How to Improve
So you have heard of Quality Improvement Projects, a great way to enact change in our health systems. Now we welcome to the improvement scene Sustainability in Quality Improvement or SusQi. Developed by the team at the Centre for Sustainable Healthcare (CSH) it is an essential tool to to drive incremental change towards a more ethical, sustainable health system.
But don't take my word for it. Click on the logo at the bottom of the page to be directed to their website, where you will learn how to undertake SusQi and find useful examples of successful projects.
Before you head to the wonderful world of SusQi a word on measurement. With so much low hanging fruit that is ripe for the picking its very tempting to jump in and enact change without giving measurement a thought. It can often be really challenging, so why do we bother?
Without it how do you know if you have made a difference?
It lets you know if your interventions have worked.
A positive change acts as a driver for more buy in from stakeholders.
"Give me some examples of measurement in sustainable anaesthesia"
A great way we can reduce our carbon footprint in anaesthesia is by doing the following:
Reduce/Stop using Desflurane
Reduce/Stop using Nitrous Oxide
If using volatiles use Sevoflurane at LOW Flows
Use greener alternatives to volatiles - TIVA, Regional Anaesthesia, Local + Sedation
If we want to measure the effect here we can measure volatile/gas use or staff survey data. Each method has its pros and cons.
Getting the data of gas and volatile usage can be tricky. The first port of call should be pharmacy, then estates and if still no luck speak to the procurement team. The data you receive can be complicated!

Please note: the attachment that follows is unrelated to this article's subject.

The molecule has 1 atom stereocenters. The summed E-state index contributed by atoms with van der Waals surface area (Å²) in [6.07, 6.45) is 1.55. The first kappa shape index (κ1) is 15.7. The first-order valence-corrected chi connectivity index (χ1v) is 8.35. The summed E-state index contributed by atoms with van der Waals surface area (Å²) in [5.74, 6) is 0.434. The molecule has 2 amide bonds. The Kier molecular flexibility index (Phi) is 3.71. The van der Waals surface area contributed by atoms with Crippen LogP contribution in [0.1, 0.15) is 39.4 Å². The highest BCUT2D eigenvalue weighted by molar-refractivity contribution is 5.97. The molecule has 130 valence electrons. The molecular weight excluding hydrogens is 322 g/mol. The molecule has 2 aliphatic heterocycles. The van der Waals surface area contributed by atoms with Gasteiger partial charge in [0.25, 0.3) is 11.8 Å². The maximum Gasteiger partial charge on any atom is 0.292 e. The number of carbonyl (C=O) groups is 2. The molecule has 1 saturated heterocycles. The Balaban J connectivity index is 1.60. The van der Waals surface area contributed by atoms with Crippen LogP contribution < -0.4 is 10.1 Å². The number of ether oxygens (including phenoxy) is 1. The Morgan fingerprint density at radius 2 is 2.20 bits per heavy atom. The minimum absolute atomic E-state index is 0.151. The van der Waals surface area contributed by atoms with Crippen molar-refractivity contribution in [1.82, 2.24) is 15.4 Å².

Here is an example of volatile data you may receive. It will often include the number of bottles of vapor supplied to each area of use eg Obstetric Theatres, Main Theatres...
Nitrous Oxide and Entonox can be even more overwhelming. You are often sent a vast spreadsheet from the medical gas supplier. What you need to take not of it the empty cylinder returns data as this will give you an indication of what has been used.
Add up the number of each cylinder size eg 30 Size E. Then multiply by the volume of that cylinder type
Now you have volumes for volatile and nitrous oxide use. If you multiply them by their carbon factor you can work out the equivalent weight of CO2 and thus the carbon footprint.
We can then go one step further and turn it into equivalent km driven in a car.
An average car produces 310gCO2/km
So in this example (real data) the total carbon footprint from one trusts year of anaesthesia was 3457.45 Tonnes CO2e.
Or 3457450000g X 310 = 54 million km in a car!
Or 1400 times round the Earth!
So you see, data is powerful.
Now go jump into the world SusQi. Click the clink below.